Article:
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Keep Your Orchids Happy

Here’s how to water and repot them

     Orchids are so popular nowadays that they are being offered for sale not only in garden centers but also in drug stores and grocery stores as well as big box stores. 
        As houseplants, they have the advantage of producing flowers over a long period of time. They tolerate shade and perform well even when abused. They are also light to ship.
       But they do better when you don’t abuse them. One of the biggest mistakes on taking an orchid plant home is putting the plant pot and all into a non-porous ceramic container. These pots are opaque, so you cannot see when the plant inside wants water. Often plants are over watered, resulting in the roots drowning.  
      Your plant will do better if you put its pot into a saucer containing a layer of pea stone where excess water can collect. Orchids grow naturally in tropical regions with high humidity. Keeping the pea stone wet helps create a moist atmosphere around the roots.
      If aerial roots start growing outside of the container, it is time for repotting. Never use soil, peat moss or compost when repotting orchids. Use an orchid potting media of medium-grade fir bark. Most garden centers carry the mix in bags.
      I have also been successful in potting orchids in composted wood chips. Use wood chips that have been composted until they are dark brown, spongy and can easily be broken between your fingers.  
      When lifting the root ball of an orchid out of its container, take care in not disturbing the existing fir bark clinging to the aerial roots. Repot the orchid in a pot one size larger if you want your plant to flower again next year.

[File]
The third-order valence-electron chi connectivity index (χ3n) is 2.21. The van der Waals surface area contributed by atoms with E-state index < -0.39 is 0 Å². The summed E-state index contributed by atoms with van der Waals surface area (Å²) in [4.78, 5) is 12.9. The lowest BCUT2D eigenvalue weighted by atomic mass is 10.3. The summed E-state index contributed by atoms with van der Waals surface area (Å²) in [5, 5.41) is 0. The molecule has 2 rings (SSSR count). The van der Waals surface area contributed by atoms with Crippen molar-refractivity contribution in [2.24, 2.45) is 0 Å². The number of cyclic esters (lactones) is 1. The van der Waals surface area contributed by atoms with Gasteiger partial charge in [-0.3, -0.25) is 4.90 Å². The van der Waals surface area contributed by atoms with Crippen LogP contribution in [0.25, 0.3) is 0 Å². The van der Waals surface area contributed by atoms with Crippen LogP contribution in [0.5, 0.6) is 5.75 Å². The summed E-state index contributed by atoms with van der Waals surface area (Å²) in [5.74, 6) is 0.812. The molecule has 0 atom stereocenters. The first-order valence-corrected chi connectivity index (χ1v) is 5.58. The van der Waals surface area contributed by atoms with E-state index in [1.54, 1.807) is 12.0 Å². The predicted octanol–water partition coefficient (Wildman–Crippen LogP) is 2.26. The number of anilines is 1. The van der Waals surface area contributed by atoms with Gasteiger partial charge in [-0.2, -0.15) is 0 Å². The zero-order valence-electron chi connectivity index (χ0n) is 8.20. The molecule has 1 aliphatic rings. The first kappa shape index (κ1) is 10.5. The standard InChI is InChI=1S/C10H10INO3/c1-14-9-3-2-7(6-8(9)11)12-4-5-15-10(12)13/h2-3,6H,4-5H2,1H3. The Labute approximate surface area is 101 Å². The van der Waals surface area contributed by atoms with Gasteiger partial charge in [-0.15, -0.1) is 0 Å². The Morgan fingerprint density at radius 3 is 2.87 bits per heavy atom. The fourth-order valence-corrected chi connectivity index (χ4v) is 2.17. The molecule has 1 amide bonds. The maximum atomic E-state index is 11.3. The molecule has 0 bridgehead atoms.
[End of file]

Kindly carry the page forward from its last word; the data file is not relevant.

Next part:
Begin with a layer of fir bark or composted wood chips in the bottom of the pot. Then place the plant and all its aerial roots into the new pot, working more fir bark or composted wood chips around the roots, covering them all. Bouncing the bottom of the pot firmly on your bench top while repotting helps settle the bark and compost pieces around the roots.
       Orchid plants re-potted in fir bark should be fed with a liquid fertilizer such as 20-20-20 or fish emulsion according to the manufacturer’s direction. Plants that are re-potted using composted wood chips will not need to be fertilized for a couple of months.
 
The Problem with Leyland Cypress
Q: Ten mature (30-foot-tall) Leyland cypress in a row along the border of our property are dying from the base up. The green fronds turn brown from the tips back to the trunk before the branch dies.
       I have been told that the problem is an incurable disease.
      I have also been told they might be cured by topping, trimming, spraying and by injecting liquid fertilizer several feet into the ground around the base of each tree, encouraging new growth of healthy branches that would fill in where all of the dead wood was removed. In several years, the trees would be full and healthy again.
     Is any of what I have been told true? If not, is there some other treatment that will save our Leylands?
–Mike Gray, Huntingtown
A: One of the problems with Leyland cypress is they grow too fast, which makes them susceptible to stress.  What you describe is not uncommon.
       The first solution is to top the trees, removing about 25 percent of the top growth to redirect the growth to the lateral branches. I am not aware of any fungicide sprays that will have any effect on the recovery.
      Yes, removing the dead branches is necessary for appearance. But unless there is visible green foliage, the trees will not develop new branches where the dead have been removed.
      I would not fertilize because the excess nitrogen will stimulate too much new growth. Mulch them with LeafGro at the rate of two to three cubic yards per 1,000 square feet of area from drip line to drip line.
     Consider planting cherry laurel, which is shade-tolerant and grows to about eight feet, to hide the lower portions of your Leyland cypress.